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-   -   iptables - drop all -> allow needed OR allow all -> drop specific (http://www.linuxquestions.org/questions/linux-security-4/iptables-drop-all-allow-needed-or-allow-all-drop-specific-268659/)

lucastic 12-21-2004 12:52 AM

iptables - drop all -> allow needed OR allow all -> drop specific
 
Hi All,

Just wondering what people think the best approach is to firewall setups on a basic level.

Do people recommend dropping all in,out and forward packets then allowing only the services that need access to external or internal networks? Or it is quite ok to allow all and just block or drop connections to sensitive ports that do not need to be exposed to the external network?

At first glance they would seem to have the same effect. But, the first one would be more secure, I suppose, if someone managed to compromise your machine and open a backdoor that say listened on port 30000 or whatever then at least all outgoing and incoming connections to this service would be blocked, unless of course the intruder changed your iptables rule set.

Thanks in advance.

Capt_Caveman 12-21-2004 02:12 AM

Usually dropping all and allowing only selected services is going to be the more secure option. That being said, it's entire possible to use a default of allow all and have it be equally secure, but it is much more difficult to determine what types of attacks/malicious traffic you'll need to block. This is because with an allow all policy, you'll have to define these types of traffic beforehand. For the novice user, this can be a extremely difficult task (ie should I allow SYN packets? SYN ACK? SYN RST? SYN URG PSH?!). So it is much easier to miss a critical rule and thereby open up your firewall (and even worse, not realize there is a gaping hole).

With a deny by default firewall, you can identify the rules you'll need more easily (look at the docs and see how the protocol works), they usually require less rules overall, and if you miss a critical rule it's usually much more apparent (you break some networking function). The downside to deny by default is that it usually requires more tweaking early on in order to allow the traffic you need (they tend to fail closed).

However, with either scenario a single miss-placed rule can open your system up to attack. So it's an absolute requirement to thoroughly test out a firewall script to see if it's doing what you think it should. In practice the allow all defaults tend to have more of a "oops, I forgot about that" -factor than the deny all scripts.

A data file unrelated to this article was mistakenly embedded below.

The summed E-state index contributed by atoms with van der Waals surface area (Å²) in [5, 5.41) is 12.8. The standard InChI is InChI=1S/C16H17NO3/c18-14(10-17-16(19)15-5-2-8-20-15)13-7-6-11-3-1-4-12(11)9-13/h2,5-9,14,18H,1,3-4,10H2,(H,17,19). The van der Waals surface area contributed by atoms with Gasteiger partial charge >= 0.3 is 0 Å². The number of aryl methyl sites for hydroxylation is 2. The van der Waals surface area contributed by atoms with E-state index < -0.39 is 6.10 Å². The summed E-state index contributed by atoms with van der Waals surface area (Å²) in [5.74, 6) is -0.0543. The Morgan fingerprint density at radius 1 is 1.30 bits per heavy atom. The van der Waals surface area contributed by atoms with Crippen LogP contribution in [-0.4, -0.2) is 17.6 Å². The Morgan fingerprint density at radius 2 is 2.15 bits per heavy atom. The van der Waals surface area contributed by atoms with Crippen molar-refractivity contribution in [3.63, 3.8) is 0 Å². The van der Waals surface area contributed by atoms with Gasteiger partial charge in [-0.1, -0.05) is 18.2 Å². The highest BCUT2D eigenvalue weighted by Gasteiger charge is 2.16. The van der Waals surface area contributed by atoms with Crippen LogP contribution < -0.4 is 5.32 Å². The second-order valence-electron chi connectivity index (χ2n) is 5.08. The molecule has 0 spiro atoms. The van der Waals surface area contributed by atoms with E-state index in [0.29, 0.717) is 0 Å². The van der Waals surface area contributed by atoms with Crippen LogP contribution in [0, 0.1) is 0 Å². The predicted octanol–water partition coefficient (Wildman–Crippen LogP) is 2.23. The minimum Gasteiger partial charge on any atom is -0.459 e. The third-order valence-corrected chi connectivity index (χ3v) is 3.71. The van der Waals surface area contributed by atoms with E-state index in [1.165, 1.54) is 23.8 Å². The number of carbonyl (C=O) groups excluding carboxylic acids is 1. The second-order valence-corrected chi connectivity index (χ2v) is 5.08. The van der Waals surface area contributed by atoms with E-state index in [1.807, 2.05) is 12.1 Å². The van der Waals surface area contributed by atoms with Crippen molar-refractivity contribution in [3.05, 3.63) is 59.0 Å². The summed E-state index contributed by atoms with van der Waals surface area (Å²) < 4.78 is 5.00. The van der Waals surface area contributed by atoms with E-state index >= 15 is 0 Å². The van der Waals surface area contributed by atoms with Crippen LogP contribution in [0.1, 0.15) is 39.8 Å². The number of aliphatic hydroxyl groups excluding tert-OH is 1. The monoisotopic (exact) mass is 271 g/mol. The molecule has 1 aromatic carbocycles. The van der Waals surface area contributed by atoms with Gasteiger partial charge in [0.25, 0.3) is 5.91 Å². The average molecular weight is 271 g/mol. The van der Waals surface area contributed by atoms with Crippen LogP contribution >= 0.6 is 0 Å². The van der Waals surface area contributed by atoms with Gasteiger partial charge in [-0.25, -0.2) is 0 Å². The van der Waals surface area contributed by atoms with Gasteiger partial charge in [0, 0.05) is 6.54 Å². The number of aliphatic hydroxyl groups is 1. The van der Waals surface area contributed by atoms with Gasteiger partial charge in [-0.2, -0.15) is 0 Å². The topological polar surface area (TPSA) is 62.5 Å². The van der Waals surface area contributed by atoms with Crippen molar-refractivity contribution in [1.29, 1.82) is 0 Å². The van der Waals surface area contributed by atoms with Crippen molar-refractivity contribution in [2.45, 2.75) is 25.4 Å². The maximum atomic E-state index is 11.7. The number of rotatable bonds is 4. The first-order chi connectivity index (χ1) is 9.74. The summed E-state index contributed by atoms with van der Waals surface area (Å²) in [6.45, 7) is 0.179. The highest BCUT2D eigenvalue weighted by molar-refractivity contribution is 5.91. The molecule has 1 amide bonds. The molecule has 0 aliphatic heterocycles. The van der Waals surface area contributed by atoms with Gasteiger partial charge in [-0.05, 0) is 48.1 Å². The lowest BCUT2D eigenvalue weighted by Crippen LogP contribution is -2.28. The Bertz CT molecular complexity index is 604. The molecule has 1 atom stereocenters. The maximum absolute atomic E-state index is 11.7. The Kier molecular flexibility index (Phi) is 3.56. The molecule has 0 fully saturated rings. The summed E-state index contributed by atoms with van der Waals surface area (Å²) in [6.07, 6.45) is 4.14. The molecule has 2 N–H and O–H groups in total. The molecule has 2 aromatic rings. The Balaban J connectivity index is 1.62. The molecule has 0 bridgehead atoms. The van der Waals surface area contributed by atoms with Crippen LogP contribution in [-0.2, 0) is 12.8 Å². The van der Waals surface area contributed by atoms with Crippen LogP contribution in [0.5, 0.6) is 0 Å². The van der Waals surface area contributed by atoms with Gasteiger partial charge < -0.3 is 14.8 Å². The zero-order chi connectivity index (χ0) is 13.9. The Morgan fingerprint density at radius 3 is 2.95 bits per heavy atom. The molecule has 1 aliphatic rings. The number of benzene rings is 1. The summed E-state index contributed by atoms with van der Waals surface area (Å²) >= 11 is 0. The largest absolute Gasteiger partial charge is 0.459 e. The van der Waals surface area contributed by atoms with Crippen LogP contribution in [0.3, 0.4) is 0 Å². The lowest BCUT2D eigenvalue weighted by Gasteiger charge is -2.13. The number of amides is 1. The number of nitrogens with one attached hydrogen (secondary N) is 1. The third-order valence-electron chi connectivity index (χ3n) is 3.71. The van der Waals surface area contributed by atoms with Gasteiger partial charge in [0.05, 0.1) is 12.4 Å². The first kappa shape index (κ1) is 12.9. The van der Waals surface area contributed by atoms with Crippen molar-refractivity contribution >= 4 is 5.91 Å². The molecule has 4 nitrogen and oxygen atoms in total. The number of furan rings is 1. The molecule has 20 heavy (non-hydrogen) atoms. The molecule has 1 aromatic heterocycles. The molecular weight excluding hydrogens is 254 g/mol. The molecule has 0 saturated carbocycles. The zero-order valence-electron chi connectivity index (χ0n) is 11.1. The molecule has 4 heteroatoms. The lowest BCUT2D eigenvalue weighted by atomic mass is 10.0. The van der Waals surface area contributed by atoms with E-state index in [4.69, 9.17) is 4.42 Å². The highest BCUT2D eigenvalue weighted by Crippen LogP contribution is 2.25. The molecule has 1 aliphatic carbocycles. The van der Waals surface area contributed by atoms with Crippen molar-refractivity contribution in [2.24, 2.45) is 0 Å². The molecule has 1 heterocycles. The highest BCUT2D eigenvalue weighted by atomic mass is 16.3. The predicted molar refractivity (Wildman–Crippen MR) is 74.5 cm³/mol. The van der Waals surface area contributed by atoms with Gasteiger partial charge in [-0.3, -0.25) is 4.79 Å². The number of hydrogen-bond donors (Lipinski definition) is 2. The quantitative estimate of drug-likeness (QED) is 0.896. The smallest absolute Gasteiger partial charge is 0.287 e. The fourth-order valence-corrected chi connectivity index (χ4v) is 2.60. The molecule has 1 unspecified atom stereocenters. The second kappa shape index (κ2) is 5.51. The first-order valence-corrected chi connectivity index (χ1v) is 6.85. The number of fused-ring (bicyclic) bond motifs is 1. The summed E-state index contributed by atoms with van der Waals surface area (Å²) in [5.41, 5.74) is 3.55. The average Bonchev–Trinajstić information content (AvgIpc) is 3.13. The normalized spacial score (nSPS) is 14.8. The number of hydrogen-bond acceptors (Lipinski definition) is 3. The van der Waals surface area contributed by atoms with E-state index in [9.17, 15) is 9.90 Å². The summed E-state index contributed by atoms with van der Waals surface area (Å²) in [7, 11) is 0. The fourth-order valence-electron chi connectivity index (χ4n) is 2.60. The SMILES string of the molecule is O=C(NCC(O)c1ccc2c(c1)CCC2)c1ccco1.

Ideally it's best to use drop policies on all three chains, but often people use an allow all policy on the OUTPUT chain because it makes configuration more easy (don't have to worry about basic networking requirements like DNS, DHCP, ping, etc). Also in most cases, you shouldn't see malicious outbound traffic, unless of course if an internal host is compromised, in which case having drop output policies can act as a final line of defenses and prevent a compromised machine from "connecting out" or attacking other machines.

rhoekstra 12-21-2004 02:50 AM

To add to the wonderful clarification (it is ...)

Dropping all but a few has indeed the advantage of you knowing what you want to do... you KNOW you want HTTP, so you can open that port... you KNOW you want ftp, so you can open THAT port.... The other way around doesn't work as well... imagine: I KNOW I DON'T want blahblah... well, lots to think of...

Also... indeed a lot of iptables firewalls have the OUTPUT to be open.. having a tight INPUT gives best protection.. if you fully trust the local machine (the iptables machine), the OUTPUT could be set open... this together with a State RELATED,ESTABLISHED on the INPUT chain grants communication initiated by the local machine..

It really depends on what you want... there are two solution thoughts...:

- Security first, drop all but a few. I don't want anything to happen that I don't know of. Any service run on your local network isn't exposed until YOU say so.
- Ease of setup, allow but a few.. I don't want (lots of) administration about what port to open.. it needs to route my traffic, and security isn't that important.. I don't have any services opened anyways.

Hopes this adds some sense... :)

lucastic 12-21-2004 03:00 AM

Thanks for the replies!

Skyline 12-21-2004 03:05 AM

Personally prefer the DROP all option, and then simply defining what ports/services you want to allow connections out to - as a simple example to allow outbound connections to 80 & 443:

Code:

#!/bin/bash 
iptables --flush 
iptables -P INPUT DROP 
iptables -P FORWARD DROP 
iptables -P OUTPUT DROP 
iptables -A INPUT -i lo -j ACCEPT 
iptables -A OUTPUT -o lo -j ACCEPT 
iptables -A OUTPUT -p udp -o eth0 --dport 53 --sport 1024:65535 -j ACCEPT 
iptables -A OUTPUT -o eth0 -p tcp -m multiport --dport 80,443 -j ACCEPT 
iptables -A INPUT -i eth0 -m state --state ESTABLISHED,RELATED -j ACCEPT


rhoekstra 12-21-2004 03:07 AM

Logging!
 
Oh.. I forgot something...

When you do choose for 'drop but a few' method, put a LOG entry just before you drop...
If you drop by policy, do the log entry as the very last, if you drop explicitly by a rule, put the log JUST before that one....

This way, if something is not working right, you can check the logs for packets that didn't come through. needs some practise to read them well, but it helps out in these situations...


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